Masonry workers, also known as masons, use bricks, concrete blocks, concrete, and natural and manmade stones to build walls, walkways, fences, and other masonry structures.
The work is physically demanding because masons lift heavy materials and often must stand, kneel, and bend for long periods. Poor weather conditions may reduce work activity because masons usually work outdoors. Most masons work full time.
How to Become a Masonry Worker
Most masons have a high school diploma or equivalent and learn either on the job or through an apprenticeship program. Others learn through 1- or 2-year masonry programs at technical schools.
Employment of masonry workers is projected to grow 15 percent from 2014 to 2024, much faster than the average for all occupations. Population growth will result in the construction of more schools, hospitals, homes, and other buildings. Workers with a good job history and with experience in masonry and construction should have the best job opportunities.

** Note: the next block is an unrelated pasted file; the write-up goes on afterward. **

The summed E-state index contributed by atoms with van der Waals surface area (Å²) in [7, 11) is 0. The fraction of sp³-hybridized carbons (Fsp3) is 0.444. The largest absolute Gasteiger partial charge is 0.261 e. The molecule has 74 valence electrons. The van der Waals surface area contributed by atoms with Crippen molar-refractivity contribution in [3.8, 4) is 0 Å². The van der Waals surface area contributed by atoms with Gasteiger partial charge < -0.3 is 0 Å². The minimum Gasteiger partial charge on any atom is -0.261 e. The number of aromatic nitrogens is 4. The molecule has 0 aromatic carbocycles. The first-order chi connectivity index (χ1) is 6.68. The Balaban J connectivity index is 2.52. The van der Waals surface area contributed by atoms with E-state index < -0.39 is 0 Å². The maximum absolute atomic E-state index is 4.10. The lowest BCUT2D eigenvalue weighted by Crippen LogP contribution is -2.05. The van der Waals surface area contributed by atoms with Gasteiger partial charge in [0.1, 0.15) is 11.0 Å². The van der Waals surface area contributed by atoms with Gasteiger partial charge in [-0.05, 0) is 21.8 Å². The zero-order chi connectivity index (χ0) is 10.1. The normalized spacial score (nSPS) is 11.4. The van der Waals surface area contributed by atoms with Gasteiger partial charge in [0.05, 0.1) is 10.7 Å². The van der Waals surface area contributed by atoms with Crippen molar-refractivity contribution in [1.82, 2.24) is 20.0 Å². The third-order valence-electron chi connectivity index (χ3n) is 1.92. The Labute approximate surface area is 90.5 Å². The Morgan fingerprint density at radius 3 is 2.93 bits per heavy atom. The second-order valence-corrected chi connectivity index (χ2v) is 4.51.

This occupation supported 231,200 jobs in 2012 and 252,900 jobs in 2014, reflecting an increase of 9.4%. In 2012, this occupation was projected to increase by 31.0% in 2022 to 302,800 jobs. As of 2014, to keep pace with prediction, the expected number of jobs was 245,500, compared with an observed value of 252,900, 3.0% higher than expected. This indicates current employment trends are better than the 2012 trend within this occupation. In 2014, this occupation was projected to increase by 16.1% in 2024 to 290,200 jobs. Linear extrapolation of the 2012 projection for 2022 results in an expected number of 317,100 jobs for 2024, 9.3% higher than the 2014 projection for 2024. This indicates expectations for future employment trends are much worse than the 2012 trend within this occupation.